The East Village Queer Film Festival brought rebellious sons and snappy elders to the big screen for a packed opening on Monday night. Hosted by mixed-arts space the Wild Project, the weeklong festival features an array of short and full-length films, webisodes and music videos all focused on LGBTQ+ experiences. More →
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Food stands aren’t the only things being bulldozed for Essex Crossing, the ever-growing Lower East Side development of housing, vendors and aerial vegetables. Community Healthcare Network, a medical mainstay since 1971, will be demolished in 2021 to make way for Site 10 of Essex Crossing. Now, the nonprofit health-care provider is calling for the city to provide financial support for their expensive move. More →
A disagreement over a proposed gas pipeline could keep Bushwick from some sweet and savory empanadas. Lefferts Gardens favorite Empanada City plans to open its second location at 321 Starr Street next month. However, the restaurant, along with any other businesses seeking gas service, is being denied gas from National Grid until the New York State Department of Environmental Conservation (NYSDEC) approves a National Grid-backed pipeline extension that would bring natural gas from New Jersey to New York City. The NYSDEC rejected the pipeline extension, citing water quality concerns, on May 15. More →
A new farm on the Lower East Side is proving that rooftops are for more than sunset cocktails and illegal barbecues. Essex Crossing Farm, which opened today at 125 Delancey Street, will grow fresh, affordable produce for local vendors and residents. It’s part of Essex Crossing, a mixed use series of buildings hosting market-rate and affordable housing as well as the sprawling Essex Street Market. At 10,000 sq. ft., Essex Crossing Farm will be the largest urban farm on the island of Manhattan.
“Food that’s grown right here and harvested is more nutritious and more tasty than any food you’re going to get anywhere else,” said Linda Bryant, founder of Project EATS, a main partner of the farm and the host of the opening. Bryant started Project EATS during the 2008 global food crisis, when food prices around the world hit a dramatic high.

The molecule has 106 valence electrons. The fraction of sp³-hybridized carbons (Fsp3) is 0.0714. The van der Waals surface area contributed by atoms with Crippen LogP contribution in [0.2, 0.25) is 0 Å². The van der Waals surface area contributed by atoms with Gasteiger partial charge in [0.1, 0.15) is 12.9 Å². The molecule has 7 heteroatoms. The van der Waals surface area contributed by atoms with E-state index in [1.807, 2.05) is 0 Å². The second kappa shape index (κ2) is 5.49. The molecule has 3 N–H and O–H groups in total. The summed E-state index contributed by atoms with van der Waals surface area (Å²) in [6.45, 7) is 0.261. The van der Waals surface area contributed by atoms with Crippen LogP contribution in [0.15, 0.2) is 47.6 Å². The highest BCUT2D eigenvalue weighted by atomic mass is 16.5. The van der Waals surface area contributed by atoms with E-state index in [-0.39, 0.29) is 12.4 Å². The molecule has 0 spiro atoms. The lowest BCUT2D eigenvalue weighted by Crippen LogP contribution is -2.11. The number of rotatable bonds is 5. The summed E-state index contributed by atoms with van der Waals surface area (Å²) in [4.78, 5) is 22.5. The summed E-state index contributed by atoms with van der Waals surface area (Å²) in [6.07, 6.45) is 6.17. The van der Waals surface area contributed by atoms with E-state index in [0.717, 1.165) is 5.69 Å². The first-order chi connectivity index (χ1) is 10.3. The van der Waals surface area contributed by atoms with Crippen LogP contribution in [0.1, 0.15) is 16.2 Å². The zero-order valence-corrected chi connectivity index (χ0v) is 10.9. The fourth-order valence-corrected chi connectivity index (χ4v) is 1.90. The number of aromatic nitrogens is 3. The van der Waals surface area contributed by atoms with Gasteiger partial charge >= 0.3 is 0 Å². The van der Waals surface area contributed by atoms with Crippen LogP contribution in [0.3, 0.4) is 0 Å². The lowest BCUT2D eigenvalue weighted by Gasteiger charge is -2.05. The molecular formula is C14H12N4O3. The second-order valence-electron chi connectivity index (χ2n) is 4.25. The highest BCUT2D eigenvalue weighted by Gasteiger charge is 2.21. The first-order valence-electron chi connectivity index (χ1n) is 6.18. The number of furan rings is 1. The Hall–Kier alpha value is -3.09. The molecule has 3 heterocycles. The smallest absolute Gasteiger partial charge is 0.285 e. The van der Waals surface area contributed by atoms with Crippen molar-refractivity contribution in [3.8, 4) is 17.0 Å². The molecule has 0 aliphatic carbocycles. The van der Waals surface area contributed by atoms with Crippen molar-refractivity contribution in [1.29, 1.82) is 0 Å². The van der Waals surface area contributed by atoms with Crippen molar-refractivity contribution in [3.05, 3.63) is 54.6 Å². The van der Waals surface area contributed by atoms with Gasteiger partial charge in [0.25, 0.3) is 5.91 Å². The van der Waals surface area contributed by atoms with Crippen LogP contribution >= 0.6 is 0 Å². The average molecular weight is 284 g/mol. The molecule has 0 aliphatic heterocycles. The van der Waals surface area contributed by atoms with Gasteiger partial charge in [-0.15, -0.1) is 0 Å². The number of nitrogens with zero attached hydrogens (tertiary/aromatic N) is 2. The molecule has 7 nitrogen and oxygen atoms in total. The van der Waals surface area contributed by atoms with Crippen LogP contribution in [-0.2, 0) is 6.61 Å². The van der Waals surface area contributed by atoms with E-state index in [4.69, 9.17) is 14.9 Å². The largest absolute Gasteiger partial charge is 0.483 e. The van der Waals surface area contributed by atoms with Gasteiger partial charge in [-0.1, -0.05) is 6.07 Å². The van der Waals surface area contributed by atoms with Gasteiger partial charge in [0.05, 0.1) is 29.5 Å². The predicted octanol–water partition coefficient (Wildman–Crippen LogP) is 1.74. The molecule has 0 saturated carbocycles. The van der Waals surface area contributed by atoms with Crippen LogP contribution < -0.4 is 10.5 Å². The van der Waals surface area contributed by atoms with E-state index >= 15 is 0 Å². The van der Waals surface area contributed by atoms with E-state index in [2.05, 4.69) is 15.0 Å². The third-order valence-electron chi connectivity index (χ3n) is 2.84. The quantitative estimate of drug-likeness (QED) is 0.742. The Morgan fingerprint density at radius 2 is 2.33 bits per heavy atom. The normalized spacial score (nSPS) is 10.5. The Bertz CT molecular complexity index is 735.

Essex Crossing Farm is located atop the Essex, an apartment building with 50 percent affordable apartments and market-rate studio apartments starting at a totally reasonable $3,492. The farm features rows of individual lots growing produce such as turnips, beets, radishes and spinach, and looks out over sweeping views south to the Lower East Side and north to Midtown. Project EATS plans to grow at least 10,000 pounds of produce at the farm each season, a quota set by another one of their farms, across from Marcus Garvey Apartments in Brownsville. The public can get Essex Crossing Farm’s produce at their “Farmacy,” currently located in Essex Crossing Park, at Broome Street between Clinton and Suffolk.
Despite the farm’s posh location, Project EATS says the goal is to get affordable-housing residents both fresh produce and leisurely activities a few steps from their home. Essex Crossing will have 561 affordable units total at its buildings. Affordable units open now include 11 condominiums at 242 Broome Street, 98 rentals at the Essex, 104 rentals at the Rollins, and 99 senior rentals at the Frances Goldin Senior Apartments. Under construction are 84 affordable studio rentals strictly for elderly residents in a new development at 140 Essex Street, and 121 affordable rentals at 180 Broome Street. In addition to giving affordable-housing residents cheap produce options, Project EATS plans on hosting rooftop events specifically for these residents, including free yoga, group farming sessions, and free Saturday breakfasts inspired by the Black Panthers’ “Free Breakfast Program,” which provided free breakfast to children before school.
“The ultimate goal of ours is to really help to support and strengthen the ties between residents,” said Bryant. “We see each other as a unit of people working to make the best possible place for us to live.”
Bryant says events open to affordable-housing residents will begin towards the end of August, and others will be open to the general public. A collaboration with Seward Park Educational Campus will allow students to plant produce at the farm.
Nonetheless, for all the bridges it is building with local schools and residents, Essex Crossing Farm still has work to do in bridging the divide between Essex Crossing and the public housing residents across the street. “When I first came down here, it seemed like the NYCHA residents were concerned about this as a development and how that was going to impact them,” said Bryant.